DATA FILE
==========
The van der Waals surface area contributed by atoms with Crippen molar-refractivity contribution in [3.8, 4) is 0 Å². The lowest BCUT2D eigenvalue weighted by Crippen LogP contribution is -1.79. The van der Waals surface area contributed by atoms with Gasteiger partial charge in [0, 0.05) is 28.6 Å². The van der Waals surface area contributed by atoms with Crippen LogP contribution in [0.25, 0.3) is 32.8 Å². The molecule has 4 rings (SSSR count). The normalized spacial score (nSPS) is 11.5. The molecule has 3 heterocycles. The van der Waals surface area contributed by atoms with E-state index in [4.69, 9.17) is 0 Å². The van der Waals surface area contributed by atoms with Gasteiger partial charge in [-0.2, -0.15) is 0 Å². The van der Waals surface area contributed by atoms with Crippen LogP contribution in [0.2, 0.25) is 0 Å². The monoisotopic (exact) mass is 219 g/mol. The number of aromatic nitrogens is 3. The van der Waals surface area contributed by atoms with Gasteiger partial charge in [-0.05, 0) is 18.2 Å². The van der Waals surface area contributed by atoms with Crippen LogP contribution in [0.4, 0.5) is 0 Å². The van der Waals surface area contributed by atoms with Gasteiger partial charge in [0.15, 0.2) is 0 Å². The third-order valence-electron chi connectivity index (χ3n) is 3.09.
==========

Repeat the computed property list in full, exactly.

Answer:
The van der Waals surface area contributed by atoms with Crippen molar-refractivity contribution in [3.8, 4) is 0 Å². The lowest BCUT2D eigenvalue weighted by Crippen LogP contribution is -1.79. The van der Waals surface area contributed by atoms with Gasteiger partial charge in [0, 0.05) is 28.6 Å². The van der Waals surface area contributed by atoms with Crippen LogP contribution in [0.25, 0.3) is 32.8 Å². The molecule has 4 rings (SSSR count). The normalized spacial score (nSPS) is 11.5. The molecule has 3 heterocycles. The van der Waals surface area contributed by atoms with E-state index in [4.69, 9.17) is 0 Å². The van der Waals surface area contributed by atoms with Gasteiger partial charge in [-0.2, -0.15) is 0 Å². The van der Waals surface area contributed by atoms with Crippen LogP contribution in [0.2, 0.25) is 0 Å². The monoisotopic (exact) mass is 219 g/mol. The number of aromatic nitrogens is 3. The van der Waals surface area contributed by atoms with Gasteiger partial charge in [-0.05, 0) is 18.2 Å². The van der Waals surface area contributed by atoms with Crippen LogP contribution in [0.4, 0.5) is 0 Å². The van der Waals surface area contributed by atoms with Gasteiger partial charge in [0.15, 0.2) is 0 Å². The third-order valence-electron chi connectivity index (χ3n) is 3.09.